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Courts get creative to restart jury trials amid pandemic

It was New Mexico's first jury trial since the pandemic crippled the U.S. criminal justice system, and defense attorney Roberta Yurcic was nervous.

The court had erected a plexiglass panel on the defense table as a shield against the coronavirus, and Yurcic could communicate with her client by passing notes through a hole in the barrier. But the man charged with drug trafficking could not read or write, so she felt she had choice but to get close.

“I basically had to prioritize effective assistance over his safety and my safety," Yurcic said.

Similar dilemmas have arisen in courtrooms across the U.S. Even as confirmed virus cases climb in many states, some courts facing a growing legal backlog are beginning to hold jury trials again. Some attorneys complain that added safety measures are not enough and that they infringe on the constitutional rights of the accused.

Many courts are mandating masks for everyone, screening people for fevers and spreading jurors out in seating typically reserved for the public. Some are limiting the number of people allowed in courtrooms and streaming video of cases to allow the public to watch remotely.

The problem began to take shape this past spring, when thousands of jury trials were put on hold because of the virus crisis. The moratorium remains in many places. To keep the wheels of justice turning, judges have turned to videoconferencing to hold some hearings, and at least one civil jury trial was held via Zoom in suburban Dallas.

Courts in some communities are considering picking juries by video or moving jury orientation or the trials themselves to bigger spaces, like convention centers or schools. Others have installed plexiglass barriers around witness stands or in jury boxes.

Lawyers say they fear for their own health — especially older attorneys who are more at risk for complications from the virus. Others worry that their clients will not get a fair shot because distracted jurors will struggle to focus on evidence or rush through deliberations to get home quickly. Masks, the attorneys say, make it impossible for jurors to assess a witness' credibility because the coverings obscure facial expressions.

“If the conditions are such that we can't give people the constitutional protections they were promised, we have to wait until we can,” said Joshua Hedrick, a Knoxville, Tennessee, defense attorney scheduled to try a carjacking case later this month. “These are rights that we have as people, and they don't go anywhere just because its inconvenient.”

Prosecutors opposed Hedrick's bid to delay the trial, saying justice cannot wait for the virus to disappear.

"There is a very strong likelihood that COVID-19 will be present in our community through next year and possibly years to come. We cannot shut down the court system and wait for the situation to be perfect before we start back trying cases,” a prosecutor told the judge in a court filing.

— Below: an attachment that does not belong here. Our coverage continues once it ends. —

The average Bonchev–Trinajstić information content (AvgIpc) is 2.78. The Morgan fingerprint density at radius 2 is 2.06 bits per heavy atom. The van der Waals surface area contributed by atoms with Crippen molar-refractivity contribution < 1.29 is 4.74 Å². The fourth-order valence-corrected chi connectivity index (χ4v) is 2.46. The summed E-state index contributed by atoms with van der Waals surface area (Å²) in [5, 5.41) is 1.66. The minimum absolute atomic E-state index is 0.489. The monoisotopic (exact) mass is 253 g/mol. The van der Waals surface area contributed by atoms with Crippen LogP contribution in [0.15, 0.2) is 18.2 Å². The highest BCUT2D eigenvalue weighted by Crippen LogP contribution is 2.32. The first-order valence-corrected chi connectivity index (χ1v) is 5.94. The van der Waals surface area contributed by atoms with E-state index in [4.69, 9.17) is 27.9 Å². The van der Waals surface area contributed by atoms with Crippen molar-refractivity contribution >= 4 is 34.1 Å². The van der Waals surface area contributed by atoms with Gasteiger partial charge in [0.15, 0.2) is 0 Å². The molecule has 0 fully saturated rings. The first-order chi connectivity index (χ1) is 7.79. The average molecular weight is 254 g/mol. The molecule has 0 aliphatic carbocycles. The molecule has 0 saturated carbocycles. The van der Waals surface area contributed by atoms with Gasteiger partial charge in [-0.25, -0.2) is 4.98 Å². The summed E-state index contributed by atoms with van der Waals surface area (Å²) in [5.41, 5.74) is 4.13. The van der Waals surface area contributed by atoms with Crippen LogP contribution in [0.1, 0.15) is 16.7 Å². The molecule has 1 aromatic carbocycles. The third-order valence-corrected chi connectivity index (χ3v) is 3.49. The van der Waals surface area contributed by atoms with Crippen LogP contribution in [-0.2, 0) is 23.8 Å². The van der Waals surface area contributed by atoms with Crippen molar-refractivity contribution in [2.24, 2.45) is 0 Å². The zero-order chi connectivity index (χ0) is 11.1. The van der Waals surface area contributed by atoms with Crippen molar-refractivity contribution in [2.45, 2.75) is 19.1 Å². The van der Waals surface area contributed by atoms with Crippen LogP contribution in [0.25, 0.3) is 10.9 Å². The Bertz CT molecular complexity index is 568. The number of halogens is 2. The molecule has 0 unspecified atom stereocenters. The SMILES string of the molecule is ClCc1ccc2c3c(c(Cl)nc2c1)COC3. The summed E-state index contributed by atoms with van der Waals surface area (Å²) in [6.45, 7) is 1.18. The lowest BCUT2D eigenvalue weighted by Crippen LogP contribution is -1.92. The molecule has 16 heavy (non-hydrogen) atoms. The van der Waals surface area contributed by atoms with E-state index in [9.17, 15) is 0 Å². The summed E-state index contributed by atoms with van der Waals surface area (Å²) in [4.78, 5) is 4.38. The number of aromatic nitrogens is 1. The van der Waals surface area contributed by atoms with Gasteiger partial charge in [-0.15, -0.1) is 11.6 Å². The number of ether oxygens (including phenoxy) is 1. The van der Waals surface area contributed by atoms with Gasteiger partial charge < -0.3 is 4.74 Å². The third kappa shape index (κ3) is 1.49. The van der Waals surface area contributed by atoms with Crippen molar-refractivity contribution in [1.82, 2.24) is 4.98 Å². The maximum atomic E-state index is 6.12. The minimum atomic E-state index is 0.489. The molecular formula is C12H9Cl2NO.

Defendants will undoubtedly bring constitutional challenges to the coronavirus restrictions, but it's unclear how successful those will be, said Paula Hannaford-Agor, director of the Center for Juries Studies with the National Center for State Courts. Court leaders are trying to balance public health concerns with the rights of the accused, she said.

“There is certainly no case law out there that talks about this,” she said.

Legal deadlines and looming backlogs of unresolved cases are forcing halls of justice to get creative to give defendants their day in courts not built for social distancing.

In the small central Illinois city of Monticello, a middle school is being turned into a courthouse to hold trials. Judges in Columbus, Ohio, are holding traffic and eviction hearings at the city’s convention center. At the city's Franklin County Court of Common Pleas, plexiglass surrounds the witness stand so people testifying can remove their masks, and jurors are divided by plexiglass barriers, said Administrative Judge Stephen McIntosh.

"We can't guarantee that you cannot catch the coronavirus, but I think we’ve put in sufficient precautions and steps here to protect them as well as we can in the court environment," the judge said.

In federal court in Charlotte, North Carolina, a nurse hired to take people's temperatures as they enter the building has the power to turn anyone away, said clerk Frank Johns. After each witness leaves the stand, a court worker cleans the Bible the witness placed their hand on when they took the oath and the chair they sat in.

When lawyers and the judge need to have a conversation out of the earshot of the jury, they used to huddle up near the bench. Now they stay seated and chat over a walkie-talkie-like system while court staff pump white noise into the room so no one else can hear, Johns said.

The first case to move forward since jury trials resumed yielded a not-guilty verdict, hitting home the importance of holding trials despite the challenges, Johns said.

The defendant in that case would “still be sitting in prison as we speak waiting if we hadn’t pushed through with these trials," Johns said. “We all kind of looked at each other and said ’Wow, that’s why we have got to do this.'"

In Hennepin County, Minnesota, the judge who presided over the first jury trial to happen after the coronavirus halted cases landed in quarantine days later when a member of her staff came down with the illness, The Star Tribune reported.

That's why Yurcic says the risk of holding jury trials remains too great.

“I love this system. I love the job that I do ... but I don’t think we can justify taking on those risks,” Yurcic said. “Yes, I’m a lawyer, but I’m also a wife. I’m a mom. I’m a daughter, and I don’t want to die doing this job.”